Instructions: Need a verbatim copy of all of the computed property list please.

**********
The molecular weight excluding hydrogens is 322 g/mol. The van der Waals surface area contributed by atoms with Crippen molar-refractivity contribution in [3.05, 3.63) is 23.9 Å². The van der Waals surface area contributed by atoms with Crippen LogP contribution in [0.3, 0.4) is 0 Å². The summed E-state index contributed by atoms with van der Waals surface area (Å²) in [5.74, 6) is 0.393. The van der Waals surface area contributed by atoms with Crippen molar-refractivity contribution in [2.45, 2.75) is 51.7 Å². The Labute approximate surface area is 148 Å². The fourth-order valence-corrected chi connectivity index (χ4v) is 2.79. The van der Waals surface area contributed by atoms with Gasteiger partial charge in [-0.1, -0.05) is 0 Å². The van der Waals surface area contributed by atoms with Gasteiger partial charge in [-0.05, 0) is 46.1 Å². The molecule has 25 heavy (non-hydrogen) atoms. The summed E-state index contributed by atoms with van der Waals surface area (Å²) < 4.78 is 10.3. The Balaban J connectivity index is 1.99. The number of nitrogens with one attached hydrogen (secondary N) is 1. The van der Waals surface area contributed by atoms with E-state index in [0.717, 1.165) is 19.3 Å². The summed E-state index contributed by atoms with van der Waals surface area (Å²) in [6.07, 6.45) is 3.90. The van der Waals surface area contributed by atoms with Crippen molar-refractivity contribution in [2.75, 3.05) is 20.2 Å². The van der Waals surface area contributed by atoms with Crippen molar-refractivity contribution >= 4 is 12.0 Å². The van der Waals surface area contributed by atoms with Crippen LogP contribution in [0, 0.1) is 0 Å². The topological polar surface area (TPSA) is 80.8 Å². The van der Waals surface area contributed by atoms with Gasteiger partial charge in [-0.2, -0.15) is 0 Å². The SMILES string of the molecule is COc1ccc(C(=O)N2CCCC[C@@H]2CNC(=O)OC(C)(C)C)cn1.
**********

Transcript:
The molecular weight excluding hydrogens is 322 g/mol. The van der Waals surface area contributed by atoms with Crippen molar-refractivity contribution in [3.05, 3.63) is 23.9 Å². The van der Waals surface area contributed by atoms with Crippen LogP contribution in [0.3, 0.4) is 0 Å². The summed E-state index contributed by atoms with van der Waals surface area (Å²) in [5.74, 6) is 0.393. The van der Waals surface area contributed by atoms with Crippen molar-refractivity contribution in [2.45, 2.75) is 51.7 Å². The Labute approximate surface area is 148 Å². The fourth-order valence-corrected chi connectivity index (χ4v) is 2.79. The van der Waals surface area contributed by atoms with Gasteiger partial charge in [-0.1, -0.05) is 0 Å². The van der Waals surface area contributed by atoms with Gasteiger partial charge in [-0.05, 0) is 46.1 Å². The molecule has 25 heavy (non-hydrogen) atoms. The summed E-state index contributed by atoms with van der Waals surface area (Å²) < 4.78 is 10.3. The Balaban J connectivity index is 1.99. The number of nitrogens with one attached hydrogen (secondary N) is 1. The van der Waals surface area contributed by atoms with E-state index in [0.717, 1.165) is 19.3 Å². The summed E-state index contributed by atoms with van der Waals surface area (Å²) in [6.07, 6.45) is 3.90. The van der Waals surface area contributed by atoms with Crippen molar-refractivity contribution in [2.75, 3.05) is 20.2 Å². The van der Waals surface area contributed by atoms with Crippen molar-refractivity contribution >= 4 is 12.0 Å². The van der Waals surface area contributed by atoms with Crippen LogP contribution in [0, 0.1) is 0 Å². The topological polar surface area (TPSA) is 80.8 Å². The van der Waals surface area contributed by atoms with Gasteiger partial charge in [-0.2, -0.15) is 0 Å². The SMILES string of the molecule is COc1ccc(C(=O)N2CCCC[C@@H]2CNC(=O)OC(C)(C)C)cn1.